The BG licence covers the entire Gazan offshore marine area, which is contiguous to several Israeli offshore gas facilities. (See Map below). It should be noted that 60 percent of the gas reserves along the Gaza-Israel coastline belong to Palestine.

The BG Group drilled two wells in 2000: Gaza Marine-1 and Gaza Marine-2. Reserves are estimated by British Gas to be of the order of 1.4 trillion cubic feet, valued at approximately 4 billion dollars. These are the figures made public by British Gas. The size of Palestine's gas reserves could be much larger.

Map 1

Map 2

Who Owns the Gas Fields

The issue of sovereignty over Gaza's gas fields is crucial. From a legal standpoint, the gas reserves belong to Palestine.

The death of Yasser Arafat, the election of the Hamas government and the ruin of the Palestinian Authority have enabled Israel to establish de facto control over Gaza's offshore gas reserves.

British Gas (BG Group) has been dealing with the Tel Aviv government. In turn, the Hamas government has been bypassed in regards to exploration and development rights over the gas fields.

The election of Prime Minister Ariel Sharon in 2001 was a major turning point. Palestine's sovereignty over the offshore gas fields was challenged in the Israeli Supreme Court. Sharon stated unequivocally that "Israel would never buy gas from Palestine" intimating that Gaza's offshore gas reserves belong to Israel.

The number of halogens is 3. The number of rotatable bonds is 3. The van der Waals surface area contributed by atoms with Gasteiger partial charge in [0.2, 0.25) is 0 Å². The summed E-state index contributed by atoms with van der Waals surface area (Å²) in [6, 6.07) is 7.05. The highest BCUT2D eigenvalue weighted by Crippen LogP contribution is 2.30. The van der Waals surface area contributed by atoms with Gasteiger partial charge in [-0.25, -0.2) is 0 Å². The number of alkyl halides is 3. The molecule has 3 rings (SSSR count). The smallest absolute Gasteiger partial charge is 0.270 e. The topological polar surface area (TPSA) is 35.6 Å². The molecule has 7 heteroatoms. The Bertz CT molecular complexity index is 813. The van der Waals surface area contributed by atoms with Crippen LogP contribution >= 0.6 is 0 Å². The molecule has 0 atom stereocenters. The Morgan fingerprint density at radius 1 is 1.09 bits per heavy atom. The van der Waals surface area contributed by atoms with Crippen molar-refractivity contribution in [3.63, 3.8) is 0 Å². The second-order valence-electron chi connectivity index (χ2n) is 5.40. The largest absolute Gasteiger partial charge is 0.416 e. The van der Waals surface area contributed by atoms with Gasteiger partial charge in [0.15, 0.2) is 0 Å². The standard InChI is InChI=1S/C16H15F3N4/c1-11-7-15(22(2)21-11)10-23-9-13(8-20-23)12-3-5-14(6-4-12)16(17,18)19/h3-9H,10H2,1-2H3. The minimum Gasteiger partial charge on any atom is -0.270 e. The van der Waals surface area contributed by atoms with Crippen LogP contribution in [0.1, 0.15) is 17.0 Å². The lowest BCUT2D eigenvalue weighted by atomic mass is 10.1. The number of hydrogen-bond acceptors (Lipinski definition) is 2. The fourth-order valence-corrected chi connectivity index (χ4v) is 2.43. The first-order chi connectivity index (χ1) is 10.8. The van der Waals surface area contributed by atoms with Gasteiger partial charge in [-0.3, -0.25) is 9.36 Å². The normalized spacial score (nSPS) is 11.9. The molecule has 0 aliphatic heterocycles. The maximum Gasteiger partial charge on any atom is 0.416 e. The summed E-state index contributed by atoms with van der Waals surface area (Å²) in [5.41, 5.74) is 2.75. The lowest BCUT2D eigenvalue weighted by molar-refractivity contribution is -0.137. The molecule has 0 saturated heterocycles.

In 2003, Ariel Sharon, vetoed an initial deal, which would allow British Gas to supply Israel with natural gas from Gaza's offshore wells. (The Independent, August 19, 2003)

The election victory of Hamas in 2006 was conducive to the demise of the Palestinian Authority, which became confined to the West Bank, under the proxy regime of Mahmoud Abbas.

In 2006, British Gas "was close to signing a deal to pump the gas to Egypt." (Times, May, 23, 2007). According to reports, British Prime Minister Tony Blair intervened on behalf of Israel with a view to shunting the agreement with Egypt.

The following year, in May 2007, the Israeli Cabinet approved a proposal by Prime Minister Ehud Olmert "to buy gas from the Palestinian Authority." The proposed contract was for $4 billion, with profits of the order of $2 billion of which one billion was to go the Palestinians.

Tel Aviv, however, had no intention on sharing the revenues with Palestine. An Israeli team of negotiators was set up by the Israeli Cabinet to thrash out a deal with the BG Group, bypassing both the Hamas government and the Palestinian Authority:

"Israeli defence authorities want the Palestinians to be paid in goods and services and insist that no money go to the Hamas-controlled Government." (Ibid, emphasis added)

The objective was essentially to nullify the contract signed in 1999 between the BG Group and the Palestinian Authority under Yasser Arafat.

Under the proposed 2007 agreement with BG, Palestinian gas from Gaza's offshore wells was to be channeled by an undersea pipeline to the Israeli seaport of Ashkelon, thereby transferring control over the sale of the natural gas to Israel.

The deal fell through. The negotiations were suspended:

"Mossad Chief Meir Dagan opposed the transaction on security grounds, that the proceeds would fund terror". (Member of Knesset Gilad Erdan, Address to the Knesset on "The Intention of Deputy Prime Minister Ehud Olmert to Purchase Gas from the Palestinians When Payment Will Serve Hamas," March 1, 2006, quoted in Lt. Gen. (ret.) Moshe Yaalon, Does the Prospective Purchase of British Gas from Gaza's Coastal Waters Threaten Israel's National Security? Jerusalem Center for Public Affairs, October 2007)